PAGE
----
Springsteen breaks partisan neutrality, backs John Kerry
Thu Aug 5, 1:51 PM ET
NEW YORK (AFP) - Rock legend Bruce Springsteen, overcoming a career-long aversion to partisan politics, laid out his case for ousting President George W. Bush in an editorial in the New York Times' latest issue.
"For many of us the stakes have risen too high to sit this election out," said Springsteen, who will join a host of other top-name musical acts for a series of concerts aimed at defeating Bush in November's election.
Slamming the "unnecessary" war in Iraq, as well as the current administration's tax policies, Springsteen said he would be backing the Democratic presidential ticket.
"I don't think John Kerry and John Edwards have all the answers. I do believe they are sincerely interested in asking the right questions and working their way toward honest solutions," Springsteen said.
"They understand that we need an administration that places a priority on fairness, curiosity, openess, humility, concern for all America's citizens, courage and faith," he added.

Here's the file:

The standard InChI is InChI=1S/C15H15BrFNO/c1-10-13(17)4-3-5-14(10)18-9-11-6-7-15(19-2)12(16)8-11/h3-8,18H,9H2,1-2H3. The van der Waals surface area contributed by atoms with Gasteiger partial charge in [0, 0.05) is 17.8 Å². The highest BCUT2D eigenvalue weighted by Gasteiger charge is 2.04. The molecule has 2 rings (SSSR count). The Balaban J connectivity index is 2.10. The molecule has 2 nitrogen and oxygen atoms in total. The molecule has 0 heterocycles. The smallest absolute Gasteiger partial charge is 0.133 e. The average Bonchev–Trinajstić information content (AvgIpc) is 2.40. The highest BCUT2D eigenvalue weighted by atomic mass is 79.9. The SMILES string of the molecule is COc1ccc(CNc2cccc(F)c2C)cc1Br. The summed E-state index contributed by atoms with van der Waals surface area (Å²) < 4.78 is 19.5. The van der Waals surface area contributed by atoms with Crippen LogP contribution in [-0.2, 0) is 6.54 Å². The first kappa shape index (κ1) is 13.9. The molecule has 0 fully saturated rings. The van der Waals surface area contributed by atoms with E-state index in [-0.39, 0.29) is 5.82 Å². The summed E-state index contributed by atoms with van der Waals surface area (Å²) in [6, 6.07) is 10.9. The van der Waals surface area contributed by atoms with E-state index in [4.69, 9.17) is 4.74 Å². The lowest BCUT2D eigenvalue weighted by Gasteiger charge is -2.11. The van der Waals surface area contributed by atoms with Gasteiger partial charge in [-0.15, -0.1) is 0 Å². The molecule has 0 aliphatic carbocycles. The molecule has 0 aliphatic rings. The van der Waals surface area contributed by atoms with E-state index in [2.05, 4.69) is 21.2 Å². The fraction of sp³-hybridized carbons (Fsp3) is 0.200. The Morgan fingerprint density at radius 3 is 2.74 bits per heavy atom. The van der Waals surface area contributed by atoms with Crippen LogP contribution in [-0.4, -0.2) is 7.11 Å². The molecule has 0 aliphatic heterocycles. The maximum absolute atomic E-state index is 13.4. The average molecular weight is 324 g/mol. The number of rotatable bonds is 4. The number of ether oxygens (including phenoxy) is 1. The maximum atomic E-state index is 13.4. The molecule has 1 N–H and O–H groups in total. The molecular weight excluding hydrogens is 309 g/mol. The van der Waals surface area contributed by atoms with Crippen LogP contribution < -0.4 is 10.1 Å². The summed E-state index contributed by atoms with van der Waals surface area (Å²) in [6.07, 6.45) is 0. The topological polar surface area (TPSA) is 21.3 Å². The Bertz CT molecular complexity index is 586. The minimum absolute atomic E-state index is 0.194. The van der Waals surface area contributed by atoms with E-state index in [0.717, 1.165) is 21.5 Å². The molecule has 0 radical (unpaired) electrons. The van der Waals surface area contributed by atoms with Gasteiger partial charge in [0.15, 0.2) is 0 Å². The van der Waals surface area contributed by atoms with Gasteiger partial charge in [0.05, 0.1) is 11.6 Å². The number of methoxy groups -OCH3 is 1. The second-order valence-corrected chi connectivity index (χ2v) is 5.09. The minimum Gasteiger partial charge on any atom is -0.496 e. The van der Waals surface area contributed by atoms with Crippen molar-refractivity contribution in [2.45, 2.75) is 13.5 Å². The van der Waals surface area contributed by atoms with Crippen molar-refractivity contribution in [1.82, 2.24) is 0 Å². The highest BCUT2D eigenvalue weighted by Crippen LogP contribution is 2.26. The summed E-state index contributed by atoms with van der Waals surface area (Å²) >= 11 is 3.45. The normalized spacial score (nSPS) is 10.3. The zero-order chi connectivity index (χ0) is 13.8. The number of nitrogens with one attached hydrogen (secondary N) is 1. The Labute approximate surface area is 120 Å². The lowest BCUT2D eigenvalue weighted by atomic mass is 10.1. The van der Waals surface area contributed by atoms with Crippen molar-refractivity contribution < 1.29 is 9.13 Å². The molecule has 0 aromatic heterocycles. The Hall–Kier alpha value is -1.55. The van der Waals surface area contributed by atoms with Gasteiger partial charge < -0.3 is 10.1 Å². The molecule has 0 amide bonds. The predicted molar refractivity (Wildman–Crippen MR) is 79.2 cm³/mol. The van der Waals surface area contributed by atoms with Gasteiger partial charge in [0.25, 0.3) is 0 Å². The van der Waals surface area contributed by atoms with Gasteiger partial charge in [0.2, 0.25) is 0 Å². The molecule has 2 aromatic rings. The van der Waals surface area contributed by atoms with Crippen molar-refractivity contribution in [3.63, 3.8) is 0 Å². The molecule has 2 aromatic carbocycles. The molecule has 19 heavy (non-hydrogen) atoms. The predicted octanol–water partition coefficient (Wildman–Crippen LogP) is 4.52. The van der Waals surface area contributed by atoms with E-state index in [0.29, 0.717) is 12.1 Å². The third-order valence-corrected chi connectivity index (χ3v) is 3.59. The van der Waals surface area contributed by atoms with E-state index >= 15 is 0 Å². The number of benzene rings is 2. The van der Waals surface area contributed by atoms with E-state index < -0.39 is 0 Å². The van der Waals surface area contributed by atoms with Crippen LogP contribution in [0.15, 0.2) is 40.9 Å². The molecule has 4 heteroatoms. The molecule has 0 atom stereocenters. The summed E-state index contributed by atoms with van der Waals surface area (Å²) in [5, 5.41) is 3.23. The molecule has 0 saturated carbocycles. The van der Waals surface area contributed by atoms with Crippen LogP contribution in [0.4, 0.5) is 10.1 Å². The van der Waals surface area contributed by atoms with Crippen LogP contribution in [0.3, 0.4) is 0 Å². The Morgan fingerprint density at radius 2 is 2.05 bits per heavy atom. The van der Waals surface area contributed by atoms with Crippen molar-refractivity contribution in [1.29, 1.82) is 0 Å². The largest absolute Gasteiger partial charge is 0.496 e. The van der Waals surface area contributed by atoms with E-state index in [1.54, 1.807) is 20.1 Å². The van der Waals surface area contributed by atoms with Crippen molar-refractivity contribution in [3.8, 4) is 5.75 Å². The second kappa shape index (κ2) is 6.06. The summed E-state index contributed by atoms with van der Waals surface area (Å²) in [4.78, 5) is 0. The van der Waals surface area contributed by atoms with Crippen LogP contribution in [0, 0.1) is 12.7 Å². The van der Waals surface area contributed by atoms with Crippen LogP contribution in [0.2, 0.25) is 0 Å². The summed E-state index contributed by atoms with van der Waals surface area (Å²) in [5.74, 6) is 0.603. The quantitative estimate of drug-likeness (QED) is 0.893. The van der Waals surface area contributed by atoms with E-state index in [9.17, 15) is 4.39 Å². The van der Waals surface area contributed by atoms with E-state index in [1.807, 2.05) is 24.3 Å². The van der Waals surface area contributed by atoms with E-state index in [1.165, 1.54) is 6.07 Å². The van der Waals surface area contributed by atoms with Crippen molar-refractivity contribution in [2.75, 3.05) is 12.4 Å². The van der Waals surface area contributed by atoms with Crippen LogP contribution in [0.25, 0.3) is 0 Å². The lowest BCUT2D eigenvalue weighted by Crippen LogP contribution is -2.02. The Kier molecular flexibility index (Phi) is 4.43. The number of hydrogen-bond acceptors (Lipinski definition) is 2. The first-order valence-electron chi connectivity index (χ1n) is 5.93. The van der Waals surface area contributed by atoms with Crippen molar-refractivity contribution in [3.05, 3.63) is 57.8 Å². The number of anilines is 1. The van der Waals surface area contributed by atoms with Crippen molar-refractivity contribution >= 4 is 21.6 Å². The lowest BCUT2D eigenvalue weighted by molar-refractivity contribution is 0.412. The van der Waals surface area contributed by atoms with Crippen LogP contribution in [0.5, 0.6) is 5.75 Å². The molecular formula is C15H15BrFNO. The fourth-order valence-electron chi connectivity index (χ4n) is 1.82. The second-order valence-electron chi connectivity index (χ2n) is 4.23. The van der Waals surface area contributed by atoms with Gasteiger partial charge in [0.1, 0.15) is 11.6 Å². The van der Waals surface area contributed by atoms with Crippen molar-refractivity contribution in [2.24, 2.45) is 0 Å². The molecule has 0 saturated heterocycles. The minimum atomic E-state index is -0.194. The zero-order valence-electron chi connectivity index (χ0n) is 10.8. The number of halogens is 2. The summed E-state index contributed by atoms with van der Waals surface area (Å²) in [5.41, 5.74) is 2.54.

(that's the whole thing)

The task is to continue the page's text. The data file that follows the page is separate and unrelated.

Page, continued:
Despite the social relevance of much of his work, Springsteen has until now kept a step away from direct involvement in partisan politics, although he famously objected to the use of "Born in the USA" by Ronald Reagan during the 1984 presidential election.
When Kerry took the stage at the recent Democratic convention in Boston, he did so to the tune of Springsteen's "No Surrender," which has been a common theme song on the Kerry campaign trail.
Wryly acknowledging that Bush's tax cuts benefitted "well-to-do guitar players" like himself, Springsteen said the increasing division of wealth was threatening to destroy America's "social contract."
"It is time to move forward. The country we carry in our hearts is waiting," he said.
The October concerts, organised under the label "Vote for Change," will feature acts like The Dixie Chicks, Pearl Jam, R.E.M., Dave Matthews Band, James Taylor and John Mellencamp.
Proceeds from the tour will go to America Coming Together (ACT), a voter mobilisation organisation committed to defeating Bush.
Here's an intro excerpt from Bruce's recent "Chords of Change" New York Times article :
"A nation's artists and musicians have a particular place in its social and political life. Over the years I've tried to think long and hard about what it means to be American: about the distinctive identity and position we have in the world, and how that position is best carried. I've tried to write songs that speak to our pride and criticize our failures."